This year marks the 33rd annual World AIDS Day, a time to honor and remember those we have lost to the HIV/AIDS epidemic and advocate for those living with and at risk of contracting HIV. As we continue to battle COVID-19, we are reminded that HIV/AIDS is also still very much a public health crisis, as our Dr. Kenneth Mayer outlined in a new Boston Globe op-ed.
During the darkest days of the epidemic, AIDS ravaged underserved communities that already faced discrimination from systems of power – including health care. LGBTQIA+ people, BIPOC individuals, people who used injection drugs, sex workers, and those experiencing homelessness were all too often met with bigotry from the institutions that were supposed to be offering comfort.
Fenway Health was one of the few health care facilities at the time treating patients with dignity and respect instead of fear. In fact, the first HIV diagnosis in New England was made right here at Fenway Health in 1981.
Since then, Fenway Health has become New England’s largest provider of outpatient HIV related care—regardless of a patient’s ability to pay. Today, people who inject drugs are one of the highest risk populations for contracting HIV. While HIV infections had been on the decline for much of the 2000’s, cases have been on the rise, as evidenced by recent outbreaks in Lawrence, Lowell, and Boston.
Our public health program is working to reverse this trend. About a year ago, a team led by Dr. Julia Fleming began offering a free twice-per-week medical clinic at our Green Street location in Cambridge. This location serves a highly vulnerable population of unhoused individuals and people who inject drugs.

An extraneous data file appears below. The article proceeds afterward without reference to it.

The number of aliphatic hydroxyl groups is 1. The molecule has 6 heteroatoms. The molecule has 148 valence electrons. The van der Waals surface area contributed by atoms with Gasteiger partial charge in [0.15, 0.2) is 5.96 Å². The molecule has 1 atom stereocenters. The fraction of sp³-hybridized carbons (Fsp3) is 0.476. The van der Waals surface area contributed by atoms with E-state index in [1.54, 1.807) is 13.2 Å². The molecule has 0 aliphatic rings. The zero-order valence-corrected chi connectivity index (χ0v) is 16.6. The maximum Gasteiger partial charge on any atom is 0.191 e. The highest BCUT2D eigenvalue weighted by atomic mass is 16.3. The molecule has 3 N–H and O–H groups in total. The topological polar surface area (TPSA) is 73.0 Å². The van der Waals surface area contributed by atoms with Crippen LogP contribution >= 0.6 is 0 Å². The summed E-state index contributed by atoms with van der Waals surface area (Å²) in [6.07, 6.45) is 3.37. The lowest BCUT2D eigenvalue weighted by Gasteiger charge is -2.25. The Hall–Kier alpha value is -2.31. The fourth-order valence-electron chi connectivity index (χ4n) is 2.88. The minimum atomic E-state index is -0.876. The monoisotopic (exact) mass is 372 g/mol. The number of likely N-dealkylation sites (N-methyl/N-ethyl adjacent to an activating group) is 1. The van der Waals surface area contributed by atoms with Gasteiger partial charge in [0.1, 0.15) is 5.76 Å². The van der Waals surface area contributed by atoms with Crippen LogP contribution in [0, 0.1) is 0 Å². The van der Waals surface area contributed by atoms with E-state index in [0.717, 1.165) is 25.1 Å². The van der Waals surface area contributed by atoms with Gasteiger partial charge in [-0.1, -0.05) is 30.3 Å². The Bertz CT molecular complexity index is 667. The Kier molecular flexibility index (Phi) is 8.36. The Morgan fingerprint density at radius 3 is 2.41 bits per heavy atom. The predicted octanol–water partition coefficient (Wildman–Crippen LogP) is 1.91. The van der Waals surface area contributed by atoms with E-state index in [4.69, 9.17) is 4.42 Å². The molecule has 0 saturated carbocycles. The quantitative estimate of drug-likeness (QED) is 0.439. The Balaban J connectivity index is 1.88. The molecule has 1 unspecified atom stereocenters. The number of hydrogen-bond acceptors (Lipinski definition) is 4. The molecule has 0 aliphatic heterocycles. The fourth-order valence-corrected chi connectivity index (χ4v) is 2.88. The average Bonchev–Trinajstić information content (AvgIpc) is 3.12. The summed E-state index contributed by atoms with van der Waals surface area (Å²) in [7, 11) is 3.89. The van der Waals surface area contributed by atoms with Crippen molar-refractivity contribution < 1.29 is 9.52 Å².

Here, we meet our clients where they are by providing essential primary care and prevention services. Our medical clinic has expanded on the harm reduction services offered at Green Street to bring lifesaving substance use treatment, infectious disease diagnosis, treatment of HIV and Hepatitis-C, and more to our most vulnerable clients in a welcoming, stigma-free environment.
Thanks to their hard work and dedication, the team at Green Street has been able to quickly ramp up HIV prevention services – even starting over 15 patients on PrEP. Additionally, they have more than 10 patients who have completed or are currently undergoing Hepatitis C treatment.
Our goal in the coming year is to expand our outreach program to bring mobile health services to those community members who are unhoused and have been unable to access care through our onsite initiatives.
We are incredibly proud of the team at Green Street and of all our staff that work every day to ensure that all our patients and clients have access to lifesaving care that meets them where they are. Thanks to them, Fenway Health continues to offer a hope for vulnerable communities – and for the future.